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Evaluating a novel 3D printed model for simulating Large Loop Excision of the Transformation Zone (LLETZ)

Abstract

Background

Electrosurgical excisions are common procedures for treating cervical dysplasia and are often seen as minor surgeries. Yet, thorough training of this intervention is required, as there are considerable consequences of inadequate resections, e.g. preterm birth, the risk of recurrence, injuries and many more. Unfortunately, there is a lack of sufficiently validated possibilities of simulating electrosurgeries, which focus on high fidelity and patient safety.

Methods

A novel 3D printed simulator for examination and electrosurgical treatment of dysplastic areas of the cervix was compared with a conventional simulator. Sixty medical students experienced a seminar about cervical dysplasia. Group A underwent the seminar with the conventional and Group B with the novel simulator. After a theoretical introduction, the students were randomly assigned by picking a ticket from a box and went on to perform the hands-on training with their respective simulator. Each student first obtained colposcopic examination training. Then he or she performed five electrosurgical excisions (each). This was assessed with a validated score, to visualize their learning curve. Furthermore, adequate and inadequate resections and contacts between electrosurgical loop and vagina or speculum were counted. Both groups also assessed the seminar and their simulator with 18 questions (Likert-scales, 1–10, 1 = strongly agree / very good, 10 = strongly disagree / very bad). Group B additionally assessed the novel simulator with four questions (similar Likert-scales, 1–10).

Results

Nine of 18 questions showed statistically significant differences favoring Group B (p < 0.05). Group B also achieved more adequate R0-resections and less contacts between electrosurgical loop and vagina or speculum. The learning curves of the performed resections favored the novel simulator of Group B without statistically significant differences. The four questions focusing on certain aspects of the novel simulator indicate high appreciation of the students with a mean score of 1.6 points.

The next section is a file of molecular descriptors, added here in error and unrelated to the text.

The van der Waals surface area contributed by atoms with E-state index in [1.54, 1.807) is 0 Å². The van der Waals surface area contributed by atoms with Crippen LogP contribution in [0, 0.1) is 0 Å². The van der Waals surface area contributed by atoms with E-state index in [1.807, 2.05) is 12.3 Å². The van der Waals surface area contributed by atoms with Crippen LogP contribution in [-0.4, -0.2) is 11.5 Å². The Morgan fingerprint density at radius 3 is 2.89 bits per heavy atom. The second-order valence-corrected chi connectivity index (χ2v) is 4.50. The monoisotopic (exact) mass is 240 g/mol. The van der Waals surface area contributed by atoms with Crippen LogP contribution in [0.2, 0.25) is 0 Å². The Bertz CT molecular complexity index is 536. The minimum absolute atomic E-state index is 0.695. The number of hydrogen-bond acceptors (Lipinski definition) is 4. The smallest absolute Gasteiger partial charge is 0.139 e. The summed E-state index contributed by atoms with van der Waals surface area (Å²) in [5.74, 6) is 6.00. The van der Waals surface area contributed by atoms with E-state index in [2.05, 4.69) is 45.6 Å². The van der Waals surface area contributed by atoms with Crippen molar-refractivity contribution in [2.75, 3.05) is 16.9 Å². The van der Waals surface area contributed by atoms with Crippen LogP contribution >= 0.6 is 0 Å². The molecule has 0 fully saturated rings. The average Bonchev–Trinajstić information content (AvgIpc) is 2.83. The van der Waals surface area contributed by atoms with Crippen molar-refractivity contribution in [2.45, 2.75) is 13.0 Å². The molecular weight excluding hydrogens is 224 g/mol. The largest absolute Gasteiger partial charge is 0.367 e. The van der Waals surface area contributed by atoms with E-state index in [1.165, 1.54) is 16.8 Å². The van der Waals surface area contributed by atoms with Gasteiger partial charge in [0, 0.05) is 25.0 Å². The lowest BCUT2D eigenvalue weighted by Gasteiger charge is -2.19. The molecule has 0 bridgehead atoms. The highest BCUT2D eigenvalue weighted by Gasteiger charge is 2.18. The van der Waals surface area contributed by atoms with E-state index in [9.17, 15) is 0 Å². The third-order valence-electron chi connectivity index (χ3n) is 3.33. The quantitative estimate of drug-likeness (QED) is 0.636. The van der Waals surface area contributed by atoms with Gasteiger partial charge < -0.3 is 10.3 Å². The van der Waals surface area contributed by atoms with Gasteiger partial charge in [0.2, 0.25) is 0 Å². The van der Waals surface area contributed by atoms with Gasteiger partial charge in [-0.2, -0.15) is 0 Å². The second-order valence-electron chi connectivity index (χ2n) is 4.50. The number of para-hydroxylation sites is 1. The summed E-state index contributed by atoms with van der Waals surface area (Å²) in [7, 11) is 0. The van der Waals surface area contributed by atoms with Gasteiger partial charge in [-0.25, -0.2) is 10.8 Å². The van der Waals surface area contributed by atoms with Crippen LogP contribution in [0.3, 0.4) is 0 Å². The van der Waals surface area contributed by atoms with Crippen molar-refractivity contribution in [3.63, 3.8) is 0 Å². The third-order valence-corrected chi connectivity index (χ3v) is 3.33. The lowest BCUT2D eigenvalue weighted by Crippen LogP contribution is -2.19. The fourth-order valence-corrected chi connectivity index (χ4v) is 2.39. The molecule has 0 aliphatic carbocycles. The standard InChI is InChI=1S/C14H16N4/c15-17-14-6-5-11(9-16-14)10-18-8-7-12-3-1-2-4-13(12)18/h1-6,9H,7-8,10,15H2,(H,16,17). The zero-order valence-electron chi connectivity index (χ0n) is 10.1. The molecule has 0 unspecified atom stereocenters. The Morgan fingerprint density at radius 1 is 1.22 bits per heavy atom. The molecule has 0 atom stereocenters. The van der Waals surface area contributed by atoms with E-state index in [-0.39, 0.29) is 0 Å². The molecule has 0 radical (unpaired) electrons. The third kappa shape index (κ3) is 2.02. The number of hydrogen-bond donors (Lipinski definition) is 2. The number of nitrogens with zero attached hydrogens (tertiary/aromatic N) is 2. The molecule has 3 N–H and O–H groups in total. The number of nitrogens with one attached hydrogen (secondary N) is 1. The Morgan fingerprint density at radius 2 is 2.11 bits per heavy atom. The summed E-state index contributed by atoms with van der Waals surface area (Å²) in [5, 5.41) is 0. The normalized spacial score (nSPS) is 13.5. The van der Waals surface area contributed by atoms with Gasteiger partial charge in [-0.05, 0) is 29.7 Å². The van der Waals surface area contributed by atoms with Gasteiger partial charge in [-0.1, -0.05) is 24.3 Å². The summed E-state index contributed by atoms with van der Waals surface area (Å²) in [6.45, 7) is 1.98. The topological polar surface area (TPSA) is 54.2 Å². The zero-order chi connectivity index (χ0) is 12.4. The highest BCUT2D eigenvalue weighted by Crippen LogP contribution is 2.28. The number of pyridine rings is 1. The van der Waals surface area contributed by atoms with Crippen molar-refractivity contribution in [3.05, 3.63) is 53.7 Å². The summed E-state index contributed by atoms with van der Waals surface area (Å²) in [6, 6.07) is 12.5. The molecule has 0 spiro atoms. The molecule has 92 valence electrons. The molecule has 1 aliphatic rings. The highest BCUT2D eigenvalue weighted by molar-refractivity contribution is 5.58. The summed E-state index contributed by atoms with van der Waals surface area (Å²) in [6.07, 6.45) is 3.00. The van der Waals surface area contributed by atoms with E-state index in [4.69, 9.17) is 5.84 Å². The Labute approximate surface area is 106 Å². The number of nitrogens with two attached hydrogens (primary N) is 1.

Conclusion

The presented novel simulator shows several advantages compared to the existing model. Thus, novice gynecologists can be supported with a higher quality of simulation to improve their training and thereby patient safety.

Background

Most cases of cervical cancer develop from dysplastic cells of the cervix [1, 2]. Cervical cancer itself is one of the most common malignancies of women with the fourth highest incidence and mortality of female cancers from a worldwide perspective, with estimated 604,000 new cases and 342,000 related deaths [3]. Precancerous lesions of the cervix affect approximately 1 % of all women [2]. Screening-methods such as Pap-smear can detect such lesions before progression into cervical cancer occurs [4]. If the Pap-smear indicates dysplastic changes, a trained colposcopist is required to examine the cervix. The examination is performed by applying acetic acid on the cervix under magnification, to make dysplastic areas visible. If signs of dysplasia are observed, a selective biopsy can be taken [5, 6]. If any precancerous lesions are confirmed, local excision in the form of LLETZ (Large Loop Excision of the Transformation Zone) or LEEP (Loop Electrosurgical Excision Procedure) is required [2, 7,8,9,10,11,12,13,14]. Both terms, LLETZ and LEEP, are often used synonymously. The term LLETZ can be applied for larger excisions, as it describes the entire removal of the transformation zone of the cervix [15]. Estimations concerning the number of performed LLETZ or LEEP vary greatly, reaching up to 140.000 excisions per in year in Germany [16].